I’ve read that the pilot market is tighter across Europe than it is in the States right now. To make myself a more attractive candidate I have thought going for a higher number of flight hours would be the best route to take. One way I’ve thought about is training in the States, gaining time and experience at a regional and then applying for positions in Germany/Europe. Again, I’m not sure if this is an option because it’s not clear to me what kind of visa might be acceptable. The other path would be training in Europe, taking on a CFI position or similar and bringing in the hours that way. Do you think either of these would be good plans en route to the airlines? Would one of these or another way be more recommended?

Hi Roscoe,

Thanks for your thoughts and the added context of your background as a UK citizen. Your comment about quality of life really caught my eye. A big part of why I’m interested in moving to Germany is for quality of life for me and my family. Would you talk a bit more about the quality of life of an EU pilot verses a US pilot? I’m wondering where the most notable differences are that you have seen (schedule, pay, airline’s treatment of its pilot’s/crew, etc.). I think pay is the biggest one that I know about. In general, it seems like workers in Germany have more protections and a better work balance than I’ve experienced here in the States, but maybe not all full-time, professional roles see the same types of benefits.

For residency in Germany, it would be residing in the country for me. Germany is reforming some of their immigration laws, so I’ve been watching things to see how the dust settles.

Hi Adam,

I hadn’t heard of the pprune forum. Thanks for sharing this. It’s light on Germany specifically but has good info about other parts of Europe and outside of the continent.

I’ve looked at some cadet programs but will look more. That would be fantastic if I found one willing to sponsor me but won’t hold my breathe. The ones I’ve seen so far have their citizenship requirements as part of their program eligibility, but I’ll keep looking.

Here’s the process to convert an FAA certification to an EASA certification. Hope it helps!


Hi Brooke.

The actual conversion from FAA to EASA is definitely much more challenging indeed. As mentioned a few times, the practical portion of the EASA syllabus is actually easier than the FAA practical portion, HOWEVER, the 14 theoretical ATPL exams are simply brutal. I can confirm this first-hand. That being said, it is achievable, especially with dedication and a good ground course with Bristol or similar companies; I did mine with Bristol.

I can also reiterate, that a citizenship is not necessary, as long as you have a work permit. That being said, the bigger issue is that many airlines require you to speak the language they speak where the airline is based; Air France (French) etc. The typical low-cost carriers generally do not require this.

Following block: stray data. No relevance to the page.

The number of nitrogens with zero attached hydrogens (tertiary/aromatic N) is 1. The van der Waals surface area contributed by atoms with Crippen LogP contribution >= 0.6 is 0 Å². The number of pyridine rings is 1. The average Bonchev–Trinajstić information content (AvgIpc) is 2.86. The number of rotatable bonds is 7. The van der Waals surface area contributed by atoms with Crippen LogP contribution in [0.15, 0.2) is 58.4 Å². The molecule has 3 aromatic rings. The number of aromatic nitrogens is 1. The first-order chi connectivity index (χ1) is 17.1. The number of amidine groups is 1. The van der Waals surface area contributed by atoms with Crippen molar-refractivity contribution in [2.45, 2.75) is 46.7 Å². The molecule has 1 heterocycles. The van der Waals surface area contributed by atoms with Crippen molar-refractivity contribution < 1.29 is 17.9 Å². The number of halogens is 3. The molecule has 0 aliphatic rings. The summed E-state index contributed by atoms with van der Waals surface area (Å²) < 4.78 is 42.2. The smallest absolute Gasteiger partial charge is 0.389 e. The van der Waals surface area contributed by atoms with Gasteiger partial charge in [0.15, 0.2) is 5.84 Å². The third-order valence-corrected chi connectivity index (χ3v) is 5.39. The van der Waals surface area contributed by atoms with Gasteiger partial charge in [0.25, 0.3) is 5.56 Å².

If you really want to do it the ‘smart’ way: Get a job here in America, get a bit of experience and then apply for jobs in Europe, if eligible/possible. In Europe, beginners really struggle to get their first 500, 1000 hrs etc. But if you come to Germany with 500-1500 hours, you are definitely becoming ‘interesting’, since this will enable you to differentiate yourself from the general applicant who leaves school with 250 hrs - this would be a big advantage! This is exactly what many of my buddies struggle with in Germany.

I myself plan to fly here for a few more years and most likely move abroad somewhere. The market here is huge and has a lot of great things to offer, enabling you to gain experience flying a jet or similar, in a very busy airspace.

The probational period can be conducted at any flight school. Generally, it will be at the school at which you will conduct your CFI training with. They however do not guarantee you a job, it remains uncertain until they commit to hiring you after training. However, my personal suggestion would be not to waste your money conducting your training in Europe without knowing for a fact that you will be able to get a work permit. They generally do not sponsor CFI’s, since there are plenty available already (same like in the US).

Without picking sides, clearly both countries have great things to offer. I lived a big chunk of my life in Germany and I like how organised everything is. Many positive things and a good work life balance (relatively speaking), especially when you are planning to have children etc.

Best of luck and I hope you will achieve your goals!

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Thank you so much, Peter! What you’ve said has really added validity to my idea of training and gaining time here before applying to opportunities in Europe. Thanks also for mentioning your ground school. I like that they have a fully remote option. Having a remote option does make it seem more accessible and therefore obtainable.
I studied German in college and have started relearning it. I enjoyed learning the language and wanted to have that skill back anyways, especially if we move there. But I will keep those company language requirements in mind as I look for opportunities.
Thanks again! Hoping I meet my goals too and that you are able to as well :grinning:.

Thanks David! I’ve read through some of these rules before but will comb through it again to get a clear picture on the process.

It basically states that you have 12 calendar months from the time you receive your FAA private or commercial certification to apply for the EASA certification with one of the member states but you have to have the theoretical knowledge exam completed before you can apply.